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Microbicide Gel Fails to Protect

The field of microbicide research was dealt a blow this month when a gel known as PRO 2000, which had shown some promise in an earlier study, failed to have any effect in preventing HIV infection in a Phase III efficacy trial involving 9,385 women in the UK, Tanzania, South Africa, Zambia, and Uganda.

At the conclusion of the MDP 301 trial, which lasted four years, 130 HIV infections had occurred among women who received PRO 2000, compared to 123 infections among those who received an inactive placebo gel. This analysis excluded HIV-infected women who became pregnant during the trial, as well as women whose HIV infections were detected within a year after their first study visit. Another analysis that included all HIV infections, regardless of pregnancy or time of infection, was equally disappointing: 145 HIV infections in the microbicide group compared to 143 in the placebo group.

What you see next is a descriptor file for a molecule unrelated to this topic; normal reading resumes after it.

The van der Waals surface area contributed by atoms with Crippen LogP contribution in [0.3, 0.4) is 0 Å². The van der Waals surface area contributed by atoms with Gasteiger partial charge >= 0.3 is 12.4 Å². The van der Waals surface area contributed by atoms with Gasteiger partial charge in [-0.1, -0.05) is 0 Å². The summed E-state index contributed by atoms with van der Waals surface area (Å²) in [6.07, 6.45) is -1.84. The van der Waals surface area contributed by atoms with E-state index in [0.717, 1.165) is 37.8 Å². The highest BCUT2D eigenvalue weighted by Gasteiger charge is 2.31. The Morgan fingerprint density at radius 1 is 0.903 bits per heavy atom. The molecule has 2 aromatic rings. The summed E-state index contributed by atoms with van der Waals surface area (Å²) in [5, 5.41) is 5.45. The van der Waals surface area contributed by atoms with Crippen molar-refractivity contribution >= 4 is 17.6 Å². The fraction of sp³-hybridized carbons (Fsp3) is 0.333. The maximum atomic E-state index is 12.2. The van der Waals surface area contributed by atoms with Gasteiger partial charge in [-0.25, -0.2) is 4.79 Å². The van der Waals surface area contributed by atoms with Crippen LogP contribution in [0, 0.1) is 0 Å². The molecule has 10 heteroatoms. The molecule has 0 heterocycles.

PRO 2000 is a topical gel that women apply before intercourse. It is composed of a synthetic compound that was non-specifically designed to block attachment of HIV to host cells and thereby prevent infection. Women in the MDP 301 trial were also given condoms and regular HIV prevention counseling. The trial was conducted by the Microbicide Development Programme, a partnership of 16 African and European research institutions, and was primarily funded by the UK’s Medical Research Council.

A year ago, researchers reported results from a smaller Phase IIb study of 3,099 women in South Africa, Malawi, Zambia, Zimbabwe, and the US, which showed that women who received PRO 2000 gel along with condoms had 30% fewer HIV infections than those who received the placebo gel and condoms (see VAX February 2009 Spotlightarticle, Canvassing CROI). This finding, though promising, was not statistically significant.

HIV prevention advocates expressed disappointment at the results of MDP 301, but said the field should continue to press forward in developing microbicides that are gel formulations of existing antiretrovirals (ARVs). “The need for a microbicide is as great as ever,” says Salim Abdool Karim, a clinical infectious disease specialist who led the Phase IIb trial of PRO 2000. “This should not be a time for despondency, we need to move on.” —Regina McEnery